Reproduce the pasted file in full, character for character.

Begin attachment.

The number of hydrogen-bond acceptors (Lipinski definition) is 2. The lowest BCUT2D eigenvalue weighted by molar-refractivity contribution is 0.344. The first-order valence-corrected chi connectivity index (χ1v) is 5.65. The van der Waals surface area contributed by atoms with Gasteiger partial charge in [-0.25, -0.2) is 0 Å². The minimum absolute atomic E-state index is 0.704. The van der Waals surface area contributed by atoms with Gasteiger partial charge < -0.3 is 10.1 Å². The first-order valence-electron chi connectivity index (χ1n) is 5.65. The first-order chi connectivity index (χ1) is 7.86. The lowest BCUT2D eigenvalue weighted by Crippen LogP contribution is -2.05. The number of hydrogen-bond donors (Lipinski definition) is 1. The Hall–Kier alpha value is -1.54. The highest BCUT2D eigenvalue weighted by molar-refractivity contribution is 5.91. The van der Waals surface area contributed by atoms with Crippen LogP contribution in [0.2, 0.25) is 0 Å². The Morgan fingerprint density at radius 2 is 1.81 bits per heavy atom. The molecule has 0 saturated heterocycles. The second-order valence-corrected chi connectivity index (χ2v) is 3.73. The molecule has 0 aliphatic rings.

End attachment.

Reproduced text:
The number of hydrogen-bond acceptors (Lipinski definition) is 2. The lowest BCUT2D eigenvalue weighted by molar-refractivity contribution is 0.344. The first-order valence-corrected chi connectivity index (χ1v) is 5.65. The van der Waals surface area contributed by atoms with Gasteiger partial charge in [-0.25, -0.2) is 0 Å². The minimum absolute atomic E-state index is 0.704. The van der Waals surface area contributed by atoms with Gasteiger partial charge < -0.3 is 10.1 Å². The first-order valence-electron chi connectivity index (χ1n) is 5.65. The first-order chi connectivity index (χ1) is 7.86. The lowest BCUT2D eigenvalue weighted by Crippen LogP contribution is -2.05. The number of hydrogen-bond donors (Lipinski definition) is 1. The Hall–Kier alpha value is -1.54. The highest BCUT2D eigenvalue weighted by molar-refractivity contribution is 5.91. The van der Waals surface area contributed by atoms with Crippen LogP contribution in [0.2, 0.25) is 0 Å². The Morgan fingerprint density at radius 2 is 1.81 bits per heavy atom. The molecule has 0 saturated heterocycles. The second-order valence-corrected chi connectivity index (χ2v) is 3.73. The molecule has 0 aliphatic rings.